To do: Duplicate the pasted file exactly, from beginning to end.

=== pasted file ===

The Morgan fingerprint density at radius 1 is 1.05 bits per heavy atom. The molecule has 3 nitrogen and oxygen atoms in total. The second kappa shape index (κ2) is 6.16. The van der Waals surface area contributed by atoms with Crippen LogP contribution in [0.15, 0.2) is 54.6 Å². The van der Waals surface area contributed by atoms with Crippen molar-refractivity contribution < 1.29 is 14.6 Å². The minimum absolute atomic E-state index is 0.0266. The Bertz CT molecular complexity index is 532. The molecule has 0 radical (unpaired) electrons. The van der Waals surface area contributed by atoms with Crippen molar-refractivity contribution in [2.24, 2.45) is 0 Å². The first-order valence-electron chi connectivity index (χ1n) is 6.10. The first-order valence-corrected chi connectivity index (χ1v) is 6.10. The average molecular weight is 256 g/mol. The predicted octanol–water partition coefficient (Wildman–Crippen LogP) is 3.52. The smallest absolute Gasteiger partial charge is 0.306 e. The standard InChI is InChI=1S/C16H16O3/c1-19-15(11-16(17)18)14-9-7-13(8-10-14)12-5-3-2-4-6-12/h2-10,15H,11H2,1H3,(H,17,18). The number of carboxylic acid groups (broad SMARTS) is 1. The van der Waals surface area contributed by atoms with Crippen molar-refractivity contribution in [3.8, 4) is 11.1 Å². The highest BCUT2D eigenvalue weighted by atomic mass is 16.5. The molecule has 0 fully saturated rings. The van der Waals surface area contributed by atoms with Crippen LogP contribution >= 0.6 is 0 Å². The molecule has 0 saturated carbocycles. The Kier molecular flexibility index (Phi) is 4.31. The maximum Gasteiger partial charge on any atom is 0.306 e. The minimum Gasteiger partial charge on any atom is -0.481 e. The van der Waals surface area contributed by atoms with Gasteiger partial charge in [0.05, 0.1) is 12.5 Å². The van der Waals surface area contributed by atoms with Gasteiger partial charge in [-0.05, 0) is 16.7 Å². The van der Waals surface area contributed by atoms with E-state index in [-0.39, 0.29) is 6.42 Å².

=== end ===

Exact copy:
The Morgan fingerprint density at radius 1 is 1.05 bits per heavy atom. The molecule has 3 nitrogen and oxygen atoms in total. The second kappa shape index (κ2) is 6.16. The van der Waals surface area contributed by atoms with Crippen LogP contribution in [0.15, 0.2) is 54.6 Å². The van der Waals surface area contributed by atoms with Crippen molar-refractivity contribution < 1.29 is 14.6 Å². The minimum absolute atomic E-state index is 0.0266. The Bertz CT molecular complexity index is 532. The molecule has 0 radical (unpaired) electrons. The van der Waals surface area contributed by atoms with Crippen molar-refractivity contribution in [2.24, 2.45) is 0 Å². The first-order valence-electron chi connectivity index (χ1n) is 6.10. The first-order valence-corrected chi connectivity index (χ1v) is 6.10. The average molecular weight is 256 g/mol. The predicted octanol–water partition coefficient (Wildman–Crippen LogP) is 3.52. The smallest absolute Gasteiger partial charge is 0.306 e. The standard InChI is InChI=1S/C16H16O3/c1-19-15(11-16(17)18)14-9-7-13(8-10-14)12-5-3-2-4-6-12/h2-10,15H,11H2,1H3,(H,17,18). The number of carboxylic acid groups (broad SMARTS) is 1. The van der Waals surface area contributed by atoms with Crippen molar-refractivity contribution in [3.8, 4) is 11.1 Å². The highest BCUT2D eigenvalue weighted by atomic mass is 16.5. The molecule has 0 fully saturated rings. The van der Waals surface area contributed by atoms with Crippen LogP contribution >= 0.6 is 0 Å². The molecule has 0 saturated carbocycles. The Kier molecular flexibility index (Phi) is 4.31. The maximum Gasteiger partial charge on any atom is 0.306 e. The minimum Gasteiger partial charge on any atom is -0.481 e. The van der Waals surface area contributed by atoms with Gasteiger partial charge in [0.05, 0.1) is 12.5 Å². The van der Waals surface area contributed by atoms with Gasteiger partial charge in [-0.05, 0) is 16.7 Å². The van der Waals surface area contributed by atoms with E-state index in [-0.39, 0.29) is 6.42 Å².